Download lean, six sigma, BPM, VOC content

I whole-heartedly agree with the agile, pull-based approach to organizational learning.  That being said, when building anything, you still have to start with a foundation … a base that you can continue to build upon as needed.  So, what should that foundation business process capability be?

Do you really need a large segment of people to be certified Black Belts, or even Green Belts, that specialize in deep statistical analysis?   Does everyone need to be a Lean Expert?  Does everyone need to have process design and DFSS skills?  I think not.

This caused me to go back and took a hard look at our trusty old Yellow Belt skillset and, you know what … it just might serve as that nice foundation. Yellow Belts, in the not-so-old days, were thought of as supporters of Black Belts and Green Belts. But I think that skillset can stand and deliver on its own.

(As a disclaimer, there is really no standard out there for yellow belt.  I’m talking about our (Qualtec’s) definition of a yellow belt skillset.)

So, what should well-trained Yellow Belts be able to do?

  • Map out and validate as-is processes, from a variety of perspectives
  • Identify waste and excess complexity in the process
  • Understand VOC and how a process delivers (or doesn’t deliver) value from the customers perspective
  • Evaluate and quantify what a problem is really costing, the cost of poor quality (COPQ)
  • Define and scope projects
  • Use a structured, data-driven approach for problem solving
  • Recognize different types of data, plan for collection
  • Analyze a variety of data to get to root causes of problems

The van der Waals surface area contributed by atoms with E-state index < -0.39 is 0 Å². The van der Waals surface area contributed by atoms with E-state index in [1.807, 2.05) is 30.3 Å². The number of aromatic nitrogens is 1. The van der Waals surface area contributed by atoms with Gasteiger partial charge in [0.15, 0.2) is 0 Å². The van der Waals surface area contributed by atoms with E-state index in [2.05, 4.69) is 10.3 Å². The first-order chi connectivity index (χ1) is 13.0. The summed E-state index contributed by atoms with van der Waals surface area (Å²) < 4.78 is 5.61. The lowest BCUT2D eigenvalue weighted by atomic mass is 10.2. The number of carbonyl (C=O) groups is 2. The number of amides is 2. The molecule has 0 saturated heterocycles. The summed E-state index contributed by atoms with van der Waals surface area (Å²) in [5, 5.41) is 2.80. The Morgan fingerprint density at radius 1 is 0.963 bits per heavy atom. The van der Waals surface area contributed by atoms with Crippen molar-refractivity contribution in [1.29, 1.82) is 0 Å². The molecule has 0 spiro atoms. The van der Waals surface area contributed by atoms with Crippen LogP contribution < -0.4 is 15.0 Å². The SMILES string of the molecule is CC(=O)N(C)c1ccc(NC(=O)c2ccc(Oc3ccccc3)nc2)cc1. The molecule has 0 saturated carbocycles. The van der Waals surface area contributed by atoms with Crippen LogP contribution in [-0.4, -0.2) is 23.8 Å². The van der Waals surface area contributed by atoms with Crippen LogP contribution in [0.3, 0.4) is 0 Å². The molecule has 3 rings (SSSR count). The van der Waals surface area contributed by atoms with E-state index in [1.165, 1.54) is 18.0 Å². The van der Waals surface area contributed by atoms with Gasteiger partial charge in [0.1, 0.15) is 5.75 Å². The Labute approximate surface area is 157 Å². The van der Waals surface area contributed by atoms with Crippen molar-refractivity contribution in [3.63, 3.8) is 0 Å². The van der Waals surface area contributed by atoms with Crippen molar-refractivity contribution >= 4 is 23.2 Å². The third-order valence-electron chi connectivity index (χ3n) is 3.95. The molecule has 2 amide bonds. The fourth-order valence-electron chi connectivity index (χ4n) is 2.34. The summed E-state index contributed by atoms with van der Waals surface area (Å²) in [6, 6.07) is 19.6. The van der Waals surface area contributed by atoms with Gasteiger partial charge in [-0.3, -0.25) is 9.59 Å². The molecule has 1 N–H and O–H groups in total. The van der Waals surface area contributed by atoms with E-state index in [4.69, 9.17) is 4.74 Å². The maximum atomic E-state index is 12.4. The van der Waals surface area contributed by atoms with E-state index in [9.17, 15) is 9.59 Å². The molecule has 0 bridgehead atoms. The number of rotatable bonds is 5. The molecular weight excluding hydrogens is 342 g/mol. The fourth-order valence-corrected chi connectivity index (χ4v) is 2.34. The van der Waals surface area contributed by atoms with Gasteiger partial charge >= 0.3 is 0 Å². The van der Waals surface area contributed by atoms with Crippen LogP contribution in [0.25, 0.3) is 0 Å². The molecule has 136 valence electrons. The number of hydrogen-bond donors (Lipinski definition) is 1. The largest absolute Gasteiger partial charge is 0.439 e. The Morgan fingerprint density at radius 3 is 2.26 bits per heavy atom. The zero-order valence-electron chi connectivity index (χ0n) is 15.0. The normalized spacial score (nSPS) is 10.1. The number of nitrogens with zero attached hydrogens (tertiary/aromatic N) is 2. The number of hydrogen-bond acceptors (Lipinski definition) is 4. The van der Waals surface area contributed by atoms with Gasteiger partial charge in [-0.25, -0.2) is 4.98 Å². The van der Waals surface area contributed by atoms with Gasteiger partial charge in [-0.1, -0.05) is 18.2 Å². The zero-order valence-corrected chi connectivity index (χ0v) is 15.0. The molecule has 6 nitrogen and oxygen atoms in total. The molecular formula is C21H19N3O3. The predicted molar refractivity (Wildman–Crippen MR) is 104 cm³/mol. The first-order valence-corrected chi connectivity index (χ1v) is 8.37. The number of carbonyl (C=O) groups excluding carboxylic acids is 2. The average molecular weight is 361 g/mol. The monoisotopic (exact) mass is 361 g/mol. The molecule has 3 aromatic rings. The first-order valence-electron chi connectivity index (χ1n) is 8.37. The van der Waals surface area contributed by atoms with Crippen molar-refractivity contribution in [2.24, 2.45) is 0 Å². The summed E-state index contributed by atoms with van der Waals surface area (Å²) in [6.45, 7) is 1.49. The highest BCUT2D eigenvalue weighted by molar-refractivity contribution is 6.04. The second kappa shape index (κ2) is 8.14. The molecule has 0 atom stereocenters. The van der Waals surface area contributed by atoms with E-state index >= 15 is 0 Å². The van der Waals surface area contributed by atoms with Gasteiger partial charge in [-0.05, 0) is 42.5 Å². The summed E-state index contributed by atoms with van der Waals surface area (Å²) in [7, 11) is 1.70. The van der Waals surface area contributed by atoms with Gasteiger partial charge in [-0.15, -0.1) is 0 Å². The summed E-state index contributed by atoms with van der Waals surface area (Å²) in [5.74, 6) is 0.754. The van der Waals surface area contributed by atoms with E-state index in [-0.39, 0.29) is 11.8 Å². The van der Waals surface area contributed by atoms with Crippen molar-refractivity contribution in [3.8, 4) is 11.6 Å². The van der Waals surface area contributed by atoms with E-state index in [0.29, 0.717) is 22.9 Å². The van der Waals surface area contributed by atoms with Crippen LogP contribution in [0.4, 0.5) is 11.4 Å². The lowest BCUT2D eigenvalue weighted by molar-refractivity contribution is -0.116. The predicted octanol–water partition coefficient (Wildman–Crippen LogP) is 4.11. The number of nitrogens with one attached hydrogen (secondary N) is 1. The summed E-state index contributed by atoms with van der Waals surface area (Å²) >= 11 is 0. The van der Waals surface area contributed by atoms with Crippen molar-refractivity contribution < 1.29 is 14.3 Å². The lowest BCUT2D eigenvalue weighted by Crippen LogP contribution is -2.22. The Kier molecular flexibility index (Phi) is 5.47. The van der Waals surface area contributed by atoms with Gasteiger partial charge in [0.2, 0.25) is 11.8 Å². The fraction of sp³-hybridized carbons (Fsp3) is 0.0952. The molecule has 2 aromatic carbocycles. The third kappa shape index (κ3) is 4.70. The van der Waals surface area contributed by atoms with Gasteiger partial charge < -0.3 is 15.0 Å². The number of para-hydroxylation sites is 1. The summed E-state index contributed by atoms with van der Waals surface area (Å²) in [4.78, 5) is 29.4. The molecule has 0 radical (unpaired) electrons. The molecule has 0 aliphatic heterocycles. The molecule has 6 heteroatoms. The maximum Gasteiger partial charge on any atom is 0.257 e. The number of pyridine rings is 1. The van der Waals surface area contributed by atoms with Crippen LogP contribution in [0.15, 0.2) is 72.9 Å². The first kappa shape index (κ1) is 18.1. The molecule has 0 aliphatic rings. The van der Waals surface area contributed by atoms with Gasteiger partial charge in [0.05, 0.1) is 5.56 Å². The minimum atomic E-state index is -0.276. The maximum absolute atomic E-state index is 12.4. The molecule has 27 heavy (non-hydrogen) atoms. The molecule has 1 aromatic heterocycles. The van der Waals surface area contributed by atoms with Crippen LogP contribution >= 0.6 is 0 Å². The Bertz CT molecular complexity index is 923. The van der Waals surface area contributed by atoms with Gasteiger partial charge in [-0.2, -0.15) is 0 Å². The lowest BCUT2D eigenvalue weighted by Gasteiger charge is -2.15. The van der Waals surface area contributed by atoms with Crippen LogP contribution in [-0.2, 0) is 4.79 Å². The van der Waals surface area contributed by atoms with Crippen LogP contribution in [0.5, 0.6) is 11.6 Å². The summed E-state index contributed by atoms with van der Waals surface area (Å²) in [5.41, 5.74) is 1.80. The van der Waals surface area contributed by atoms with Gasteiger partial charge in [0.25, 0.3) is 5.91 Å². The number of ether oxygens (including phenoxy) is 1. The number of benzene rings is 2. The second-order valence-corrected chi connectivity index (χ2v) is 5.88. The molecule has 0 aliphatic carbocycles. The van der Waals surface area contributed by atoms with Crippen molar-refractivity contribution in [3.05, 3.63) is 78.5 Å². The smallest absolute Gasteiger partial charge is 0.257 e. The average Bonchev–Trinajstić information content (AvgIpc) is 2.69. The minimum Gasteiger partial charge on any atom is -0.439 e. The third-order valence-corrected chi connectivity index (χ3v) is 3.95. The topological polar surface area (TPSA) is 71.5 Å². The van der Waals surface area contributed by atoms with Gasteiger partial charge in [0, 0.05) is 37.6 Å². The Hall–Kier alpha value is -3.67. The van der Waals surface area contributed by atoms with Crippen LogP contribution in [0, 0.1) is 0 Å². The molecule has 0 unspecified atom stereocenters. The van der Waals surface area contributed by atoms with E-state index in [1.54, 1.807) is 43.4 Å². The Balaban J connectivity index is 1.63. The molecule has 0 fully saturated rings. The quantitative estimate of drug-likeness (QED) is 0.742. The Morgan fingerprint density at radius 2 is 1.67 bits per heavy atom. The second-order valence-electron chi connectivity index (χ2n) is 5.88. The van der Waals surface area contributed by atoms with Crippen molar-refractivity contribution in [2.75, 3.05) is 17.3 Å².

• Support identification of right-fit solutions, and support implementation
  • Put in the proper process control mechanisms to monitor performance and sustain improvements over time
  • Etc, etc

Not bad.  It’s something that’s broadly applicable in the organization, in any process or area, and immediately usable for just about anyone in the enterprise.  It also establishes that nice, solid foundation that advanced capabilities can be built upon when needed.

So, you may want to give Yellow Belt a new look, if you’re looking to establish process capability in your organization.  Contact me if you want more info or would like to discuss in more detail ….

Design Thinking and Operational Excellence Problem Solving

October 29th, 2012 Comments off

Design Thinking and Operational ExcellenceThere is a lot being written about Design or Design Thinking.  So where does it fit within Operational Excellence.  Where does design fit into problem solving?

Well at its foundation, design is a form of problem solving.  The first step is to identify a gap.  The designer then produces a problem statement usually in the form of why the user of the product or service has a gap which includes what is actually expected.  Alternatives are then defined, explored and evaluated.  After a solution is selected, a plan to produce the produce or perform the service is determined.  After the item is produced or the service performed, the user’s previous gap is checked to see if it has been closed or not.  Note at this point the similarities to the Shewhart Cycle (P-D-C-A).    Design, like P-D-C-A, is an iterative problem solving methodology.